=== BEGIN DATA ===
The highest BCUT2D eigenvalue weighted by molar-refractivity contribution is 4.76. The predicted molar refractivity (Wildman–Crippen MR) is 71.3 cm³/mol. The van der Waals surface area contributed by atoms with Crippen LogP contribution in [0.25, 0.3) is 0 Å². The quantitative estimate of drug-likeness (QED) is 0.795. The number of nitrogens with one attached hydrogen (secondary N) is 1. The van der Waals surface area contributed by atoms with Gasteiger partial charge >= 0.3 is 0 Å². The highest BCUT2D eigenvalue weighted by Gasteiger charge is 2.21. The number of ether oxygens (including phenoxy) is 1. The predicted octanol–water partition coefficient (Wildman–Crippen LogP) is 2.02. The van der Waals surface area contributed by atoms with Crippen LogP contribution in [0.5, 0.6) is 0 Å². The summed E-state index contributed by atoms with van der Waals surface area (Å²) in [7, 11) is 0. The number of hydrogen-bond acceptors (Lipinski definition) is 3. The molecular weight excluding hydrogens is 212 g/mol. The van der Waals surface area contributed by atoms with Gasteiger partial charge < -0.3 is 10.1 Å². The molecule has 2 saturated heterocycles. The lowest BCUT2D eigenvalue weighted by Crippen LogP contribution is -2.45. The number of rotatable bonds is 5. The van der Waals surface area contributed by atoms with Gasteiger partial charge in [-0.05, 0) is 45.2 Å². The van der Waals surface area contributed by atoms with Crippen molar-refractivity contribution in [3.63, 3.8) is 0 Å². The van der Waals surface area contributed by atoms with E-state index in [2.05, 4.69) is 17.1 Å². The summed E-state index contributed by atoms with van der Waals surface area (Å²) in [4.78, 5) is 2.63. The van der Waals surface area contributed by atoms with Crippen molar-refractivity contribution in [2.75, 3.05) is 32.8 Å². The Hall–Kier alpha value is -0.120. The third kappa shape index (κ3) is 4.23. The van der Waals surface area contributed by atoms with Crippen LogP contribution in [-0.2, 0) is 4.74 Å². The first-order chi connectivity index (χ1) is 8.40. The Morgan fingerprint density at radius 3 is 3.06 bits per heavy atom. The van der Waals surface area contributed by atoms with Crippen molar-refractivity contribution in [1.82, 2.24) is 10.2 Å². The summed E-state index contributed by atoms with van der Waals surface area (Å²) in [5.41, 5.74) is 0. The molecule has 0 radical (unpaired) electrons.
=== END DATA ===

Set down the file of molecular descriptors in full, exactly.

The highest BCUT2D eigenvalue weighted by molar-refractivity contribution is 4.76. The predicted molar refractivity (Wildman–Crippen MR) is 71.3 cm³/mol. The van der Waals surface area contributed by atoms with Crippen LogP contribution in [0.25, 0.3) is 0 Å². The quantitative estimate of drug-likeness (QED) is 0.795. The number of nitrogens with one attached hydrogen (secondary N) is 1. The van der Waals surface area contributed by atoms with Gasteiger partial charge >= 0.3 is 0 Å². The highest BCUT2D eigenvalue weighted by Gasteiger charge is 2.21. The number of ether oxygens (including phenoxy) is 1. The predicted octanol–water partition coefficient (Wildman–Crippen LogP) is 2.02. The van der Waals surface area contributed by atoms with Crippen LogP contribution in [0.5, 0.6) is 0 Å². The summed E-state index contributed by atoms with van der Waals surface area (Å²) in [7, 11) is 0. The number of hydrogen-bond acceptors (Lipinski definition) is 3. The molecular weight excluding hydrogens is 212 g/mol. The van der Waals surface area contributed by atoms with Gasteiger partial charge < -0.3 is 10.1 Å². The molecule has 2 saturated heterocycles. The lowest BCUT2D eigenvalue weighted by Crippen LogP contribution is -2.45. The number of rotatable bonds is 5. The van der Waals surface area contributed by atoms with Gasteiger partial charge in [-0.05, 0) is 45.2 Å². The van der Waals surface area contributed by atoms with Crippen molar-refractivity contribution in [3.63, 3.8) is 0 Å². The van der Waals surface area contributed by atoms with E-state index in [2.05, 4.69) is 17.1 Å². The summed E-state index contributed by atoms with van der Waals surface area (Å²) in [4.78, 5) is 2.63. The van der Waals surface area contributed by atoms with Crippen molar-refractivity contribution in [2.75, 3.05) is 32.8 Å². The Hall–Kier alpha value is -0.120. The third kappa shape index (κ3) is 4.23. The van der Waals surface area contributed by atoms with Crippen LogP contribution in [-0.2, 0) is 4.74 Å². The first-order chi connectivity index (χ1) is 8.40. The Morgan fingerprint density at radius 3 is 3.06 bits per heavy atom. The van der Waals surface area contributed by atoms with Crippen molar-refractivity contribution in [1.82, 2.24) is 10.2 Å². The summed E-state index contributed by atoms with van der Waals surface area (Å²) in [5.41, 5.74) is 0. The molecule has 0 radical (unpaired) electrons.